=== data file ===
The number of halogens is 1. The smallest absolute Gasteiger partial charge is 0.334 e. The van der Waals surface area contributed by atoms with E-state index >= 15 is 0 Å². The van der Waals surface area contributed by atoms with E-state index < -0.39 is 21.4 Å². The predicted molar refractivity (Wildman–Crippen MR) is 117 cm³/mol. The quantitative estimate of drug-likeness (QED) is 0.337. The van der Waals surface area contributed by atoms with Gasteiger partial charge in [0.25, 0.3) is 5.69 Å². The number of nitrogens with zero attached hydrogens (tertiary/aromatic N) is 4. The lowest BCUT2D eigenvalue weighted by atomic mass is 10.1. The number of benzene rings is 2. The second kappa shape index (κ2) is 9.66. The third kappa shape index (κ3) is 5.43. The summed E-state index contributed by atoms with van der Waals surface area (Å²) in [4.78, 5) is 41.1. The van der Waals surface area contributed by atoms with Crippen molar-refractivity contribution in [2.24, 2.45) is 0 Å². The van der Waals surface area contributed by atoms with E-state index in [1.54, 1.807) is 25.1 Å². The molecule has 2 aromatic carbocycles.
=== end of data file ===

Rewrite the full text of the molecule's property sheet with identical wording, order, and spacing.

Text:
The number of halogens is 1. The smallest absolute Gasteiger partial charge is 0.334 e. The van der Waals surface area contributed by atoms with E-state index >= 15 is 0 Å². The van der Waals surface area contributed by atoms with E-state index < -0.39 is 21.4 Å². The predicted molar refractivity (Wildman–Crippen MR) is 117 cm³/mol. The quantitative estimate of drug-likeness (QED) is 0.337. The van der Waals surface area contributed by atoms with Gasteiger partial charge in [0.25, 0.3) is 5.69 Å². The number of nitrogens with zero attached hydrogens (tertiary/aromatic N) is 4. The lowest BCUT2D eigenvalue weighted by atomic mass is 10.1. The number of benzene rings is 2. The second kappa shape index (κ2) is 9.66. The third kappa shape index (κ3) is 5.43. The summed E-state index contributed by atoms with van der Waals surface area (Å²) in [4.78, 5) is 41.1. The van der Waals surface area contributed by atoms with Crippen molar-refractivity contribution in [2.24, 2.45) is 0 Å². The van der Waals surface area contributed by atoms with E-state index in [1.54, 1.807) is 25.1 Å². The molecule has 2 aromatic carbocycles.